Teachers - Reflections
What you see below is a reflection on how these men and women affected us, then and for the rest of our lives. They all did far more than

 than teach us this or that subject. They were there to help us grow up, to show us how to be strong, well-behaved young adults able to meet the new challenges we were encountering. They spent an hour or more with us five days a week for four years.

Mr. Bell (Freshman Math) – Mr. Bell was in the latter stages of his long career in teaching, coaching and administration by 1963. As a very shy 15 year-old in a new and puzzling settling, I was grateful for his indirect reassurance I’d be OK. He was an excellent role model.
Coach Crow (Driver’s Ed) – I was impressed by Mr. Crow’s direct honesty and dedication to teaching us a boring subject and making us safe drivers. He was a polite Texas gentleman and I liked him.
Coach Lawson (PE 4) – At the time, I didn’t especially like Mr. Lawson, but later I realized what a fine, kind Southern gentleman he was, and how deeply he cared about his athletes and PE students.
Miss Elwell (Speech 2) – I never knew Miss Elwell even 1% as well as the Forensics and Debate team students. She had a deep and thorough knowledge of public speaking in every form. She was a keen observer who helped you improve and keep improving in her class. She also had the gift of being able to stimulate class discussion and comments. The underlying benefit of what she taught us was improved self-confidence and self-regard. In that way, she helped turn the lives of some students around.
Mr. Ferzacca (Creative Writing) – Mr. Ferzacca was a joy to have as your teacher, and easily the most entertaining. He had tremendous  passion for life. He knew a great deal about writing, including technique, and made learning fun. He must have been a great drama teacher. An immensely likable man with a spectacular sense of humor.
Mr. Goveia (Civics) 
Mr. Lasswell (Geometry) – Geometry was a new way of thinking to many students and could take weeks to understand. Mr. Lasswell worked hard and with great patience – and kindness – with us, and was a fine, caring gentleman. 
Mr. Linn (World History) – Mr. Linn had something close to reverence for teaching, and I think he was the first scholar I ever met. I loved his class and admired him. He was a devout Christian gentleman with high ideals and values. He worked hard to teach every student in his classes, from the brilliant honors students to the kids who struggled to read. Mr. Linn was an important role model for me.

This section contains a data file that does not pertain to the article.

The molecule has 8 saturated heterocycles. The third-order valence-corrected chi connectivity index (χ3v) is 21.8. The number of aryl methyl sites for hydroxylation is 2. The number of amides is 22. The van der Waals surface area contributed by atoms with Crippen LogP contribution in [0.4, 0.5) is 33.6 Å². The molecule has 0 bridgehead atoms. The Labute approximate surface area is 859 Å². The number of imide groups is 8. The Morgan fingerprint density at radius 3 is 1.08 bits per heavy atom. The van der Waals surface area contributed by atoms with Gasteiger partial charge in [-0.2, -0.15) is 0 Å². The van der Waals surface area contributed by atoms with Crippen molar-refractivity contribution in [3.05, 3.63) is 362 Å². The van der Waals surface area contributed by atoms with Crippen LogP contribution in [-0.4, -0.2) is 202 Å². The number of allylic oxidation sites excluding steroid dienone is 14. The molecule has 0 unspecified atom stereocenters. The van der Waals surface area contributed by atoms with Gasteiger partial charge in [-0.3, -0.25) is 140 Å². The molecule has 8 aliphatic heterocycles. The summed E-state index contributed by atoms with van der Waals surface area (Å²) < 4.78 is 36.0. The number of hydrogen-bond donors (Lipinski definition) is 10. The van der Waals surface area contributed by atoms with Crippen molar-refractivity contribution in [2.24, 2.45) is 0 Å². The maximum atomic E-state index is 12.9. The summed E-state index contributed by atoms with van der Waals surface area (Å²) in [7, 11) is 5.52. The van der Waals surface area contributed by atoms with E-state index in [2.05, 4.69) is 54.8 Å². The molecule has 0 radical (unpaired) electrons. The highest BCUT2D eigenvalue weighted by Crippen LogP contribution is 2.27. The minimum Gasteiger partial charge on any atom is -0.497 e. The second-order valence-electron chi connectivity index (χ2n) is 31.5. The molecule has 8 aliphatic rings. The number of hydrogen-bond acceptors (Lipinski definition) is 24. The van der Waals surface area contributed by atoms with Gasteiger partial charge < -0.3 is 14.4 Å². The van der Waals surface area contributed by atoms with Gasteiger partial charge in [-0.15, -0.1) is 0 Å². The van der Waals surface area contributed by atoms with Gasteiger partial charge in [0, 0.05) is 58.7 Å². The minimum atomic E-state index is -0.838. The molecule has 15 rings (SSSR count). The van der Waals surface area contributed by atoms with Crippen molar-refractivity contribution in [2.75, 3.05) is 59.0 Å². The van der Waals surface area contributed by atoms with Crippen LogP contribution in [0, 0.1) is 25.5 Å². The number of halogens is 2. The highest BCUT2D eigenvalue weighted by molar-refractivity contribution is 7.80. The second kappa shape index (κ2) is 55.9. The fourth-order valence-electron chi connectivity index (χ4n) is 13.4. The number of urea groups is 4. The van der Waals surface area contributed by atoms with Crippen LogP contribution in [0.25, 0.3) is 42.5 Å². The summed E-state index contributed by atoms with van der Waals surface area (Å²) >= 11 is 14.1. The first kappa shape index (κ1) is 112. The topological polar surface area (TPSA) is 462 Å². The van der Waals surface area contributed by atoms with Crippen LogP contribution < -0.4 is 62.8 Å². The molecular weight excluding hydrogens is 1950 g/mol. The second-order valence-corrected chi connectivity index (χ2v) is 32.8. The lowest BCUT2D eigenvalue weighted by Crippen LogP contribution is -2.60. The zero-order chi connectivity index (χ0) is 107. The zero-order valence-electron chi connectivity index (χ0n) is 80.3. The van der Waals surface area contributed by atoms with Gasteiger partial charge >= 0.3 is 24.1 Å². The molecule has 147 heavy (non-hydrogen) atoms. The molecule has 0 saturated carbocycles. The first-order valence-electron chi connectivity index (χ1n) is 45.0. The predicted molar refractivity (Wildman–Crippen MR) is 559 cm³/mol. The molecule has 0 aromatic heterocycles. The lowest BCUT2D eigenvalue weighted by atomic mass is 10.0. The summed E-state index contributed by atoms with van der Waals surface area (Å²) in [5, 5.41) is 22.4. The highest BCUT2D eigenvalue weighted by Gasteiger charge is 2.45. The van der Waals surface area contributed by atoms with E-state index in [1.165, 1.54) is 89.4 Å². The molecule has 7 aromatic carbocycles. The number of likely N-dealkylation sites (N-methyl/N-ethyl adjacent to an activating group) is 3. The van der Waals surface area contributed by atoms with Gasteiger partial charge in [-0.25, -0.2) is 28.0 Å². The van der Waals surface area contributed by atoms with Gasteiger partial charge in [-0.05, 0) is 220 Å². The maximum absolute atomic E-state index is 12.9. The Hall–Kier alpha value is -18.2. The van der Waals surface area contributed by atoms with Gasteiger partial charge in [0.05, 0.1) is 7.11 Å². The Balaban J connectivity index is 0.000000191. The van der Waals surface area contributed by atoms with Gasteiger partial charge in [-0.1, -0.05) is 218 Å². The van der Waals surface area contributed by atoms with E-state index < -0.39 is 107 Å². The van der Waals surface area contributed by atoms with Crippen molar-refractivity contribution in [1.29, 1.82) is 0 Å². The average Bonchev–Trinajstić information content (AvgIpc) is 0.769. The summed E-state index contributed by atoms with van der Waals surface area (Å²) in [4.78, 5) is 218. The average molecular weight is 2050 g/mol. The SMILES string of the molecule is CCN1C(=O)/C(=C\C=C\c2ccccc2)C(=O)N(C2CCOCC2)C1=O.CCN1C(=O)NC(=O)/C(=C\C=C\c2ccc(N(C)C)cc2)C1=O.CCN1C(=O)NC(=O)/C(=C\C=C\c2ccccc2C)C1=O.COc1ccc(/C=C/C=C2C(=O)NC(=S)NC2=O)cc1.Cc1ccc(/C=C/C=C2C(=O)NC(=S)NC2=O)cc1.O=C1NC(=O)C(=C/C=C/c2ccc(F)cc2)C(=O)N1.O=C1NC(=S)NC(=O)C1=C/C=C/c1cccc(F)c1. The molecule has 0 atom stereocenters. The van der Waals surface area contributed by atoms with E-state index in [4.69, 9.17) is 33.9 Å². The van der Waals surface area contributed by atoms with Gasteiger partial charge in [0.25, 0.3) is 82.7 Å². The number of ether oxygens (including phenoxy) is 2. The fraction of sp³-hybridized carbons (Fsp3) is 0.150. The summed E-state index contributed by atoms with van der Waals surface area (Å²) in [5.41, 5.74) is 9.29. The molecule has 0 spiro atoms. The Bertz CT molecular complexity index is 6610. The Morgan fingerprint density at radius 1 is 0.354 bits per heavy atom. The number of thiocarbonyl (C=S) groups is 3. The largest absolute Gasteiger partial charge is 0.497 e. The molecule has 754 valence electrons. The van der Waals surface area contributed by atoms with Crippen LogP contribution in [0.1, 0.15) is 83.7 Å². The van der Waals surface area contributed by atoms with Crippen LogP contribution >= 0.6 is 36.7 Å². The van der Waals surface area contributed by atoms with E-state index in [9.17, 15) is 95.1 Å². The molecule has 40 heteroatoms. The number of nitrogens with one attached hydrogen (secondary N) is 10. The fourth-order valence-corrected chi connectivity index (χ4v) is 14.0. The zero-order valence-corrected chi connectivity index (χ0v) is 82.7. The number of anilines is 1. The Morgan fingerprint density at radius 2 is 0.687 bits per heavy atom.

Mr. McCall (PE 1, 2) Health Education)  - I’ve thought a lot about Mr. McCall over the years. Once he gave me constructive criticism in front of the other boys, which I had mixed emotions about at time. I saw later what he was doing, and he cared about me individually and about the others. His goal was not to develop us as athletes but to motivate us and teach us to be healthy citizens of sound heart and mind, and to stay in good physical shape. He was a highly intelligent man, a former professional baseball player in the high minors, and later became an e.s.t. trainer and earned a masters in counseling psychology. He taught at Sunny Hills for many decades. In the 1970s, he taught classes in Values. Clearly this was a fellow who cared profoundly about his students as human beings. I liked him very much and wondered at the time if he liked me. I confess I was one of those guys who never put much effort into PE or considered it very important. I’m sorry, Mr. McCall. I was wrong.
Mr. Mitchell (Driver’s Ed in car) – Mr. Mitchell may have been the warmest and friendliest teacher of all. He was a generalist who played many roles at Sunny Hills. As I look back, I see that he relaxed us, demonstrated how not to take yourself too seriously. He was a cheerful man, invaluable on the Sunny Hills scene.
Mrs. Obler (English 2, Journalism)
Mrs. Randolph (Senior English)
Mrs. Ritner- Simpson (English 3) – Mrs. Simpson was a legend for her friendliness, her ability to relate to us as teenagers, and to act almost as a peer, almost as a big sister. She discussed books with us in a way that’s become one of my greatest pleasures in life, and she listened to us: truly listened. Julie Ritner was the confidante of Sunny Hills kids for longer than almost any other teacher. They should name the Quad after her.
Mrs. Root (Spanish, French, Latin) – I loved Mrs. Root. I guess she was a Mother figure to us. She didn’t get too involved in our personal lives – she was somewhat business-like and taught at a steady clip, but that was a virtue. Her teaching method constantly taught us to be adults: pay attention, concentrate, participate, read the assignment, learn the new vocabulary and grammar, sit up straight, don’t talk to other students in class, do your best, learn to enjoy it. I think any student in Mrs. Root’s class who followed those unspoken directions did well and made good progress. I never saw her get mad or show frustration. She was an endearing older lady.
Mr. Traylor (Algebra 2 and Trigonometry) – Mr. Traylor was an extravagantly gifted teacher. He taught a subject that many if not most of us approached with trepidation. His easy-going, warm manner and wonderful sense of  humor disarmed us and put us at ease. I looked forward to his class every day. I knew he cared about us as individuals. I knew I’d laugh and have fun and learn math. Mr. Traylor was a lovable guy and I’ve always missed him.
Mr. Vaughan (Choral Music, Study Hall) – Except to say Mr. Vaughan was a wonderful guy and I liked him very much. I’m going to pass here. I hardly knew him at all, and hundreds of you knew him very well.
Mrs. Vinson (Economics)
Mr. Wood (Speech 1)
Miss McFarlin (Counselor)
Mr. Hathaway (Principal)
Mr. Meier (Dean)

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I’ll write about the rest later.